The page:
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Isolated, but in this together

Social isolation and mental well-being during the coronavirus outbreak

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Picture by Debby Hudson
Picture by Debby Hudson

With various levels of social isolation measures being adopted by individuals and governments to combat the spread of the COVID-19 pandemic, many of us are feeling the mental and emotional strains of unfamiliarity and uncertainty.

If you’re worried about spending more time at home, or feeling more isolated than usual, here are some practical tips to cope, for better mental well-being during this unusual time:

  • Meditation is shown to have a multitude of positive effects on our mental and physical well-being, and now might be a good time to start. You can find many relaxing meditations on the Insight Timer and Calm apps, and maybe even aim to maintain it as a habit going forward. Positive thought-leaders like Deepak Chopra or Megan Monohan have been sharing positive content and meditations on their social media accounts to help us calm down too.
  • Staying mindful when doing your day-to-day tasks can also help. Ideas for when you’re feeling overwhelmed include: calmly closing your eyes and counting five slow, deep breaths in and out; noticing three objects, two sounds and one smell in your immediate environment; or going through all five of your senses individually (noticing sight, smell, sounds, tastes and touch) to stay present whilst preparing or eating a meal. You can also “free write” or journal throughout the experience to better organise and track your thoughts and feelings.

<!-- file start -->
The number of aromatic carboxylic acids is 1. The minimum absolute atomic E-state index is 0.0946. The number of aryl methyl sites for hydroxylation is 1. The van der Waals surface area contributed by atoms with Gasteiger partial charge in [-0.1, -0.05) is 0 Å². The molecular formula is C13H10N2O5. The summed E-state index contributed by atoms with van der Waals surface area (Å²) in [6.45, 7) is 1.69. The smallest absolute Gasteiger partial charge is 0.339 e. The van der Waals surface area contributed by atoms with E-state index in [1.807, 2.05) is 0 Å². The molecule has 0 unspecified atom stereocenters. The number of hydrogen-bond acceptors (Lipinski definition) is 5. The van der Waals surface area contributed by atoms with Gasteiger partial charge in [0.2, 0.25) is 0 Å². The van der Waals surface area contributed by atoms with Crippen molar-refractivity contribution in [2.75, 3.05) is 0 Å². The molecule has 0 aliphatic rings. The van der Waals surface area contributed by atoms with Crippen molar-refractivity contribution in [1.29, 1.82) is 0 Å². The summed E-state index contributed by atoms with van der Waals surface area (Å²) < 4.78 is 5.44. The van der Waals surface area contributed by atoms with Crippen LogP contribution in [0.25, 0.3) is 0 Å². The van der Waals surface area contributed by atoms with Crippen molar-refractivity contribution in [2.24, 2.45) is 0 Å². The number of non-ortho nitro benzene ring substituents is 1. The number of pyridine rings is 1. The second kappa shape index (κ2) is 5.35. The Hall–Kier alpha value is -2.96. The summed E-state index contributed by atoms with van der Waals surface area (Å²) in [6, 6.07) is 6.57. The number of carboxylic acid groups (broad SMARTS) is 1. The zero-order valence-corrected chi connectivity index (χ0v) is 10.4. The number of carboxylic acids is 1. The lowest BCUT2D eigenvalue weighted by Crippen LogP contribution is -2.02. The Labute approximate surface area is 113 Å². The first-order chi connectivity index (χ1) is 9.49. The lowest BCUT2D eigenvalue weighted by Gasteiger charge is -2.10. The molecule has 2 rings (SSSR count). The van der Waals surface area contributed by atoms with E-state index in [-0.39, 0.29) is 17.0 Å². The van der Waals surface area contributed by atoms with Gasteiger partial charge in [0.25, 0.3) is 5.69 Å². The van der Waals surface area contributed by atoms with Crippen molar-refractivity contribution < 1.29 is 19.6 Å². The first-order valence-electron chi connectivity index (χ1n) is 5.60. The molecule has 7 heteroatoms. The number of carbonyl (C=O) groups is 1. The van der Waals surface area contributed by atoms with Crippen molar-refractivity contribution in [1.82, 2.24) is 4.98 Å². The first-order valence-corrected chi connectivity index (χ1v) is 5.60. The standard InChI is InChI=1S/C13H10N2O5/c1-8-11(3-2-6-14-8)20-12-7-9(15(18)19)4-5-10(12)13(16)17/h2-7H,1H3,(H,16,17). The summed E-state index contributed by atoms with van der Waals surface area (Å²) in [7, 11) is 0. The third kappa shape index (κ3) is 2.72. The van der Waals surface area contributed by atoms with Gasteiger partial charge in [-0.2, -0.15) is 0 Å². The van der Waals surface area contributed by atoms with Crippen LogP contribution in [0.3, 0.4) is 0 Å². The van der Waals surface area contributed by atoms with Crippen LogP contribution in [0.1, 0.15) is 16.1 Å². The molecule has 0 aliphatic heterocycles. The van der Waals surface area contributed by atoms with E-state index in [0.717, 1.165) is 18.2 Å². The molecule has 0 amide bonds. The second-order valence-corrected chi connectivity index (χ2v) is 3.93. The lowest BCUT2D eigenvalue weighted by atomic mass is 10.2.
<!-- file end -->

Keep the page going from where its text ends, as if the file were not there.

• Healthy relationships are key for our mental well-being. In less-contagious times, technology can make us feel more socially isolated; but we can also use it to build the sense of community that we might be missing IRL. If you can’t see people in-person, try making sure you speak to someone who makes you feel uplifted on the phone or via video call every day. You can even arrange dinners with loved ones via video call, where you eat a meal at the same time, placing your phones on the other side of the table! It often makes us feel better to discuss how we are feeling with someone we trust. Reaching out people who might be alone, or feeling anxious or overwhelmed, can also help us get through hard times together, even in isolation. Helping others also boosts our own mental well-being.
  • Social media self-isolation support groups (like this one on Facebook, or you can make one on Whatsapp) are popping up to help members stay positive with humour; give novel ideas on using isolation time productively (start a new painting or writing hobby anyone?) or movie and boxset advice; debunk fake news; and share useful advice. Research has even found that shared negative experiences can bring people emotionally closer together.
  • Speaking of using your time productively, if you’ve wanted to read a book (here are 10 books that totally transformed my view of life), learn a new skill (like a language), or take an online course but haven’t prioritised it — take time indoors as an opportunity. Maybe it’s just a household task you’ve been putting off — but take care with any DIY work!